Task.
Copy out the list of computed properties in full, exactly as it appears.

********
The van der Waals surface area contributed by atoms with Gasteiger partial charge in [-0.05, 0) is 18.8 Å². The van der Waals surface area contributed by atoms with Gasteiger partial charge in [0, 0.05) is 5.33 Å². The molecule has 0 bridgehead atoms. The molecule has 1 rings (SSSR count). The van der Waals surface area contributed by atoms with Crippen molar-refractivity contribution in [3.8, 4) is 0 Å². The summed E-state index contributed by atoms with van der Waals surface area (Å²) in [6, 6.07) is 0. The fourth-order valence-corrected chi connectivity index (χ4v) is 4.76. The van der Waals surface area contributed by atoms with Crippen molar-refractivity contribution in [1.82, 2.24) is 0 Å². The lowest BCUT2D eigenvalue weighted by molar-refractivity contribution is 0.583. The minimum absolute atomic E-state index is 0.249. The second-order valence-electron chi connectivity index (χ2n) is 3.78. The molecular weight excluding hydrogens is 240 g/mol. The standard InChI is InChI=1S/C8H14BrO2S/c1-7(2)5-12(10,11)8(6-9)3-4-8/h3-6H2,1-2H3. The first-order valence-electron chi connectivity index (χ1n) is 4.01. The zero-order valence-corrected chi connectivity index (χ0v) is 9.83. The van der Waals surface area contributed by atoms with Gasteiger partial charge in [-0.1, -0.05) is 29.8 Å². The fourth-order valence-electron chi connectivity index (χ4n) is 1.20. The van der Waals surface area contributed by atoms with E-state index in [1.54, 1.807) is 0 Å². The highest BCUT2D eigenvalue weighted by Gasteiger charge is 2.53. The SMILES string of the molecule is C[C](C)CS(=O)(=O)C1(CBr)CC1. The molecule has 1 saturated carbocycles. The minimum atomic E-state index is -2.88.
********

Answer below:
The van der Waals surface area contributed by atoms with Gasteiger partial charge in [-0.05, 0) is 18.8 Å². The van der Waals surface area contributed by atoms with Gasteiger partial charge in [0, 0.05) is 5.33 Å². The molecule has 0 bridgehead atoms. The molecule has 1 rings (SSSR count). The van der Waals surface area contributed by atoms with Crippen molar-refractivity contribution in [3.8, 4) is 0 Å². The summed E-state index contributed by atoms with van der Waals surface area (Å²) in [6, 6.07) is 0. The fourth-order valence-corrected chi connectivity index (χ4v) is 4.76. The van der Waals surface area contributed by atoms with Crippen molar-refractivity contribution in [1.82, 2.24) is 0 Å². The lowest BCUT2D eigenvalue weighted by molar-refractivity contribution is 0.583. The minimum absolute atomic E-state index is 0.249. The second-order valence-electron chi connectivity index (χ2n) is 3.78. The molecular weight excluding hydrogens is 240 g/mol. The standard InChI is InChI=1S/C8H14BrO2S/c1-7(2)5-12(10,11)8(6-9)3-4-8/h3-6H2,1-2H3. The first-order valence-electron chi connectivity index (χ1n) is 4.01. The zero-order valence-corrected chi connectivity index (χ0v) is 9.83. The van der Waals surface area contributed by atoms with Gasteiger partial charge in [-0.1, -0.05) is 29.8 Å². The fourth-order valence-electron chi connectivity index (χ4n) is 1.20. The van der Waals surface area contributed by atoms with E-state index in [1.54, 1.807) is 0 Å². The highest BCUT2D eigenvalue weighted by Gasteiger charge is 2.53. The SMILES string of the molecule is C[C](C)CS(=O)(=O)C1(CBr)CC1. The molecule has 1 saturated carbocycles. The minimum atomic E-state index is -2.88.